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April/May 2016

by Caitlin Smith

Finding Your Voice: Avoiding Self-Sabotage

by Caitlin Smith

Finding Your Voice: Avoiding Self-Sabotage

I could write a book about self-sabotage… if ever I overcame those insidious barriers to self-activation and singing success myself. Oh the irony! It can be difficult recognising when we’re (often subconsciously) getting in our own way. So firstly, I’ll list some common manifestations, then, bust out some mighty solutions.

There’s a psychological phenomenon called Experiential Avoidance. That is, those things we most need to do, we avoid. For me, this means avoiding; practice, writing, rehearsing, admin – even a pathological fear of answering the phone. The more sacred and important something is, the more we can self-sabotage.

As a vocal coach, I hear some pretty whack excuses for not practising, not trying and not showing up. If you’re not accountable to a teacher, band or coach, you might be unaware of how and what you’re avoiding with your voice. So, here are some ways we self-sabotage.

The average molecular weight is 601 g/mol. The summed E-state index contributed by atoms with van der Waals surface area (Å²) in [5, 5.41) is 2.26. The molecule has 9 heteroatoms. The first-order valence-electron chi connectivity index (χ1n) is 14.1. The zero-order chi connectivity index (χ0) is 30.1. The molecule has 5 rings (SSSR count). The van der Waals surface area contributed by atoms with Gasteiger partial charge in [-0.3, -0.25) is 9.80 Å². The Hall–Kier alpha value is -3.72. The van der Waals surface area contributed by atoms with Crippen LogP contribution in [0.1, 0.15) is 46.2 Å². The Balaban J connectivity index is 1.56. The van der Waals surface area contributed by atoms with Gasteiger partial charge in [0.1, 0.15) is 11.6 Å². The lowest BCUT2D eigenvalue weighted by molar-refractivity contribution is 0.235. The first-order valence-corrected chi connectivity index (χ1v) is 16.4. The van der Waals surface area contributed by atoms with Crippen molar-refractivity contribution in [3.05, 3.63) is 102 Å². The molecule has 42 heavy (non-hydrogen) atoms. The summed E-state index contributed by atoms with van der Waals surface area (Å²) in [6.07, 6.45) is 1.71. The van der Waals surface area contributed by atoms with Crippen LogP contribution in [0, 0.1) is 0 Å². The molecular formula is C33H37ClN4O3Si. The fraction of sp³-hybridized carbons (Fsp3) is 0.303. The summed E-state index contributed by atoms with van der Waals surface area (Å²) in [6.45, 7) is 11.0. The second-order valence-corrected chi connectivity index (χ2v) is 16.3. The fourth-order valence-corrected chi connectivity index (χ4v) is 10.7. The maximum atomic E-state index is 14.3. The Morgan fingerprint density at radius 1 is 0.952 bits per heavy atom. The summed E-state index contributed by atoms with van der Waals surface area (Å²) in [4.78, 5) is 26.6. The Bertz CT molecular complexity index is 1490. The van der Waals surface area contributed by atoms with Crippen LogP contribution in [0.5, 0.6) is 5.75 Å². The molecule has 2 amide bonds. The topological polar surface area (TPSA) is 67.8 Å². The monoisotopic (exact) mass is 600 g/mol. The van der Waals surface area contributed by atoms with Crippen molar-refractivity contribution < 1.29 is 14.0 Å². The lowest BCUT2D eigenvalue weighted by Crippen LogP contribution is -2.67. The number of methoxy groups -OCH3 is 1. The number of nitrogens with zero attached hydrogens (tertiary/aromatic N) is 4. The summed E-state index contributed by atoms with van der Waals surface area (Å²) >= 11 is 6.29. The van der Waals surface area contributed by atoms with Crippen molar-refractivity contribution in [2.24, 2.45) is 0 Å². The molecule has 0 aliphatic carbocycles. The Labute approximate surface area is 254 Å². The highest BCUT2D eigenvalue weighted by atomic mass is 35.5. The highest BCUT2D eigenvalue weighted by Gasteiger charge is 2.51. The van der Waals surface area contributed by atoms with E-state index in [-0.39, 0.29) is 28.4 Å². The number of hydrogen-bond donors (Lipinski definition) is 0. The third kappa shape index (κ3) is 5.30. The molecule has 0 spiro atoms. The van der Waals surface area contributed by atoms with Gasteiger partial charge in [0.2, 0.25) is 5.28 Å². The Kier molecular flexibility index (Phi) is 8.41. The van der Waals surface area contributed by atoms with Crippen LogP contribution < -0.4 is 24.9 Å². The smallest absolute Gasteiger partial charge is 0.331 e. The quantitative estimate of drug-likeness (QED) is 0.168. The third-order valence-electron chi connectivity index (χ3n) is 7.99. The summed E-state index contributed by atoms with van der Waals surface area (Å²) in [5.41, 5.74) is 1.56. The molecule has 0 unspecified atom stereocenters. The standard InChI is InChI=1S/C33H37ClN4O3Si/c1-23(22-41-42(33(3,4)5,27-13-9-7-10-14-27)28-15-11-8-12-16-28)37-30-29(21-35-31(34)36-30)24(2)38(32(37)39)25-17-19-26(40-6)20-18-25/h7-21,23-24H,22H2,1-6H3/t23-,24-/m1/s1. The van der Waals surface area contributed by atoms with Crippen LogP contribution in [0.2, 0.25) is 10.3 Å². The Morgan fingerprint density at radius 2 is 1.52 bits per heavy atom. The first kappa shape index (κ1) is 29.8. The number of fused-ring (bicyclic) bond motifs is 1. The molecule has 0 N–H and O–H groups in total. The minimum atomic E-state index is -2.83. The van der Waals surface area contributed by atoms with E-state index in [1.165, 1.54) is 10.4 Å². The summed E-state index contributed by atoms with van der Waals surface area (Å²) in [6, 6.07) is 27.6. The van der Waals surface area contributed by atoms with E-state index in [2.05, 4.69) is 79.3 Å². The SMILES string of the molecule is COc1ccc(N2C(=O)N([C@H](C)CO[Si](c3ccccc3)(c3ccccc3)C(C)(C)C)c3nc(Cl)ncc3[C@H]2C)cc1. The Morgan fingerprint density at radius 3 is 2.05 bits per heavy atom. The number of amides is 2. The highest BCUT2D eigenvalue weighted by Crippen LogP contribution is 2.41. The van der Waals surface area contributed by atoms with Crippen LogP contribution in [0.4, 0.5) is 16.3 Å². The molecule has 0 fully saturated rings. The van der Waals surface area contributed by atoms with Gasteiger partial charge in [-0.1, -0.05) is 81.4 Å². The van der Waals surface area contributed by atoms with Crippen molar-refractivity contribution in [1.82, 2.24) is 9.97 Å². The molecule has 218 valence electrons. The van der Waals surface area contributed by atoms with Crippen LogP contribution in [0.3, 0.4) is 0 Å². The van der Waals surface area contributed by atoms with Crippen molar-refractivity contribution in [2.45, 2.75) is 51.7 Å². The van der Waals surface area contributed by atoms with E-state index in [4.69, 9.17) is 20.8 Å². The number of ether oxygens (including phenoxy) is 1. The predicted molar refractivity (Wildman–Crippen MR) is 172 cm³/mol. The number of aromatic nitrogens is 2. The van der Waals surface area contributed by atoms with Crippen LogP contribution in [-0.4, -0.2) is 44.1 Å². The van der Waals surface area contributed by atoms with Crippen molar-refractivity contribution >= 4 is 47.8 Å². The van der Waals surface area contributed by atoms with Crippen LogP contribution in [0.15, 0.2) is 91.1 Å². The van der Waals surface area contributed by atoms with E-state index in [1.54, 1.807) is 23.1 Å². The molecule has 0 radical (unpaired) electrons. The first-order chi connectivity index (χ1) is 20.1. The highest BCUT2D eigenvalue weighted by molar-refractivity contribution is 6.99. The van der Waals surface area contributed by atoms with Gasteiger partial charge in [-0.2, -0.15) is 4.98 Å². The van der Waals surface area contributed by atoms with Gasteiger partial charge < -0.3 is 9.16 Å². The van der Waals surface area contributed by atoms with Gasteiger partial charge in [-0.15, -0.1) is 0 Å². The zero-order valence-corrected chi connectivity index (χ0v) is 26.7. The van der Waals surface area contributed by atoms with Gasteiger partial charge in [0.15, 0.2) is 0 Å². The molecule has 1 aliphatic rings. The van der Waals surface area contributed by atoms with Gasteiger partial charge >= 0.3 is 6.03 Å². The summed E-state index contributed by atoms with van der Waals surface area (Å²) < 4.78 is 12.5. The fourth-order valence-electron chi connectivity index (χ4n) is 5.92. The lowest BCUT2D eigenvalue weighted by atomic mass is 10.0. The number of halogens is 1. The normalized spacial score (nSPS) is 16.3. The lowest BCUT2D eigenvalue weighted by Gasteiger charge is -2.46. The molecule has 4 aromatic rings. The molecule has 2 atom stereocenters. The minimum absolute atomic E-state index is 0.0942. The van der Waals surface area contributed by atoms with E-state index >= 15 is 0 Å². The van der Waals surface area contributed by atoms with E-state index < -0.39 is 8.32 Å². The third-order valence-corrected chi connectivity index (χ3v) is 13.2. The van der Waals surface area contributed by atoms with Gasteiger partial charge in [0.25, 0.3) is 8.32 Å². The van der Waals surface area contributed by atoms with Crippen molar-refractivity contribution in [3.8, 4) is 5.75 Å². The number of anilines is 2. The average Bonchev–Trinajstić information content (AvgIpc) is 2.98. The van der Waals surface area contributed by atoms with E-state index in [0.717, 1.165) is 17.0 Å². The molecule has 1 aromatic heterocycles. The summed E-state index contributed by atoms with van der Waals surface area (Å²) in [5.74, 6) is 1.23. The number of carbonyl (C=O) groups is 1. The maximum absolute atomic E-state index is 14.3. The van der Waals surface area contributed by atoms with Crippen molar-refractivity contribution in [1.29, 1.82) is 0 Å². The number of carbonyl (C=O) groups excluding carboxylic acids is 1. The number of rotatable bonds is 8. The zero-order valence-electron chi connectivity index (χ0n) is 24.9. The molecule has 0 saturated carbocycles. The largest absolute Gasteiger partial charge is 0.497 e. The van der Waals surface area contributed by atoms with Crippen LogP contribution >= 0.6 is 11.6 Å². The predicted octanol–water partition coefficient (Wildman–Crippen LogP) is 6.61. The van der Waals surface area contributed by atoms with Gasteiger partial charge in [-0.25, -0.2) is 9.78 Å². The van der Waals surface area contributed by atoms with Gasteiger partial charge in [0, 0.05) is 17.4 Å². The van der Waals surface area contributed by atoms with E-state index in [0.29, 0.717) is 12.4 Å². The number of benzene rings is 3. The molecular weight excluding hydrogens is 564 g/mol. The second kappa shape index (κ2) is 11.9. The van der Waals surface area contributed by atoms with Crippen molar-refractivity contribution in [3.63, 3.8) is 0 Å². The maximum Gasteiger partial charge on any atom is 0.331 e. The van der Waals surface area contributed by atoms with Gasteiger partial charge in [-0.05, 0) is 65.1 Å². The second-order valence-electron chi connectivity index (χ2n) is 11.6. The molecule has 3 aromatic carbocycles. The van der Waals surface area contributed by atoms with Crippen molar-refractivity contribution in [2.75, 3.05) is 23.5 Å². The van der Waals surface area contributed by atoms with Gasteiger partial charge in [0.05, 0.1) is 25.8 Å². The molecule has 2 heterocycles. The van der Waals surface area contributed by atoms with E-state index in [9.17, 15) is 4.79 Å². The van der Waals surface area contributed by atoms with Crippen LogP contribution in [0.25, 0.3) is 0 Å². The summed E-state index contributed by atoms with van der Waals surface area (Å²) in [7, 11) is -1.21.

By making supposedly legitimate but elaborate excuses for not singing or working on our music (not enough time, no privacy, not feeling inspired, don’t know how, not fully understanding technical tools and how to apply them, too tired); compulsive busyness, making yourself overly responsible for the welfare of others (instead of honouring your own process); FOMO, depression and anxiety (which are compounded by the consequent inaction); ‘sponging’ (being adversely effected by destabilising circumstances or other people’s dysfunctional behaviour); over-caring about what other people/critics think; procrastination; over-eating; sore throats and psychological voice loss (especially for high profile gigs and on the day of an assessment/lesson); backwards priorities (believing music isn’t a valid use of time); ego-based rationalisation of faults and difficulties as peculiar to us and part of our specific vocal shtick (e.g. claiming that breaks in the voice are desirable stylistic preferences instead of dysfunctional); ego-based beliefs that we’ll ‘never learn because we’re incapable of singing well’ or, ‘don’t need instruction because we’re better than that’; shooting the messenger by not receiving advice or assistance from a teacher/mentor because of a supposed personality clash or disappointment in the way instruction is delivered; not reflecting honestly on our own vocal production and/or writing (not cultivating objective awareness, focusing on other people instead of ourselves – criticising or over-helping); co-dependency – subordinating our needs to others; hypersensitivity / taking offence (not being able to receive compliments or constructive feedback); feeling overwhelmed/deficient (a sense that there are pieces of the puzzle missing within ourselves (e.g. adequate knowledge of theory, not playing an instrument well enough), isolation, shyness and introversion (social phobias); bad NLP (negative self talk or perception); substance abuse and behavioural addictions; bitchiness; competitiveness; setting goals and standards too high or too low; living in the past (regretting missed opportunities / bad decisions); anxiety over the future (especially the pressure of trying to match a previous musical success); risk-aversion in a bid to not repeat past mistakes; forcing the sound in order to sound good ‘Now!’; a perceived need for quick fixes, non-singing self-identification; defining yourself as something other than singer (e.g. guitarist, songwriter, your ‘real job’); not appreciating or valuing your gifts; making things too difficult, mutually exclusive rationalisation (“I can’t sing and play at the same time”); unrealistic deadlines; perfectionism; being dependent on other’s approval, praise, acceptance, applause, validation; blaming and complaining about extenuating circumstances (i.e. not a big enough market, gatekeepers, corruption in the industry, charlatanism); online distractions; busting up the band just before releasing a CD / major opportunity; over-intellectualising / questioning / doubting your own and others’ legitimacy, process or worth; feeling threatened or intimidated by peers, ‘idols’ or teachers; fear of failure or success; not trying; making unfair comparisons (with how you used to sound, with other people); not starting; not finishing and forgetting why you sing.